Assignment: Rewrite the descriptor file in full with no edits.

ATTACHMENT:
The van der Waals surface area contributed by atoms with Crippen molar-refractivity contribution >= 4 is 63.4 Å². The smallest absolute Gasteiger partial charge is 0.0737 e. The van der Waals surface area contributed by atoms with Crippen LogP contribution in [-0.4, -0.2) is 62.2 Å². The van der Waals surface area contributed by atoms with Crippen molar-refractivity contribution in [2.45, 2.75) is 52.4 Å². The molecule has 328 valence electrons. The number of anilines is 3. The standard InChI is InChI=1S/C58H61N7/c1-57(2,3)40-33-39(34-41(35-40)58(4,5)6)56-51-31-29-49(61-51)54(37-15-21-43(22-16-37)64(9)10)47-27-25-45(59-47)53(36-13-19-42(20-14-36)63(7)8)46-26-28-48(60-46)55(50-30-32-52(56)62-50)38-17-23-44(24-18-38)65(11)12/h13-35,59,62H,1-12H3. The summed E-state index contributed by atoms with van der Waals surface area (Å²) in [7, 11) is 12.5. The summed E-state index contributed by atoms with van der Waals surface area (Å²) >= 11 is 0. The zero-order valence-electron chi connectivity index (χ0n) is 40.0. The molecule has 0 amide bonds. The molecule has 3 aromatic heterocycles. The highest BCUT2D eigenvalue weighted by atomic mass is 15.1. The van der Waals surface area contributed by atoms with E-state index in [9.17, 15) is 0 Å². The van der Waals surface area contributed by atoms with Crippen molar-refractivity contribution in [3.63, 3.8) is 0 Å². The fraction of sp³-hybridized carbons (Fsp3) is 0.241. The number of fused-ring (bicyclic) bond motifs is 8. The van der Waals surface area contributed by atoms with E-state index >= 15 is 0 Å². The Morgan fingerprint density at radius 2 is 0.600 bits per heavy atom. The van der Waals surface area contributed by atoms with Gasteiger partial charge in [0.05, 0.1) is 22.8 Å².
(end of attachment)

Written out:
The van der Waals surface area contributed by atoms with Crippen molar-refractivity contribution >= 4 is 63.4 Å². The smallest absolute Gasteiger partial charge is 0.0737 e. The van der Waals surface area contributed by atoms with Crippen LogP contribution in [-0.4, -0.2) is 62.2 Å². The van der Waals surface area contributed by atoms with Crippen molar-refractivity contribution in [2.45, 2.75) is 52.4 Å². The molecule has 328 valence electrons. The number of anilines is 3. The standard InChI is InChI=1S/C58H61N7/c1-57(2,3)40-33-39(34-41(35-40)58(4,5)6)56-51-31-29-49(61-51)54(37-15-21-43(22-16-37)64(9)10)47-27-25-45(59-47)53(36-13-19-42(20-14-36)63(7)8)46-26-28-48(60-46)55(50-30-32-52(56)62-50)38-17-23-44(24-18-38)65(11)12/h13-35,59,62H,1-12H3. The summed E-state index contributed by atoms with van der Waals surface area (Å²) in [7, 11) is 12.5. The summed E-state index contributed by atoms with van der Waals surface area (Å²) >= 11 is 0. The zero-order valence-electron chi connectivity index (χ0n) is 40.0. The molecule has 0 amide bonds. The molecule has 3 aromatic heterocycles. The highest BCUT2D eigenvalue weighted by atomic mass is 15.1. The van der Waals surface area contributed by atoms with E-state index in [9.17, 15) is 0 Å². The van der Waals surface area contributed by atoms with Crippen molar-refractivity contribution in [3.63, 3.8) is 0 Å². The fraction of sp³-hybridized carbons (Fsp3) is 0.241. The number of fused-ring (bicyclic) bond motifs is 8. The van der Waals surface area contributed by atoms with E-state index >= 15 is 0 Å². The Morgan fingerprint density at radius 2 is 0.600 bits per heavy atom. The van der Waals surface area contributed by atoms with Gasteiger partial charge in [0.05, 0.1) is 22.8 Å².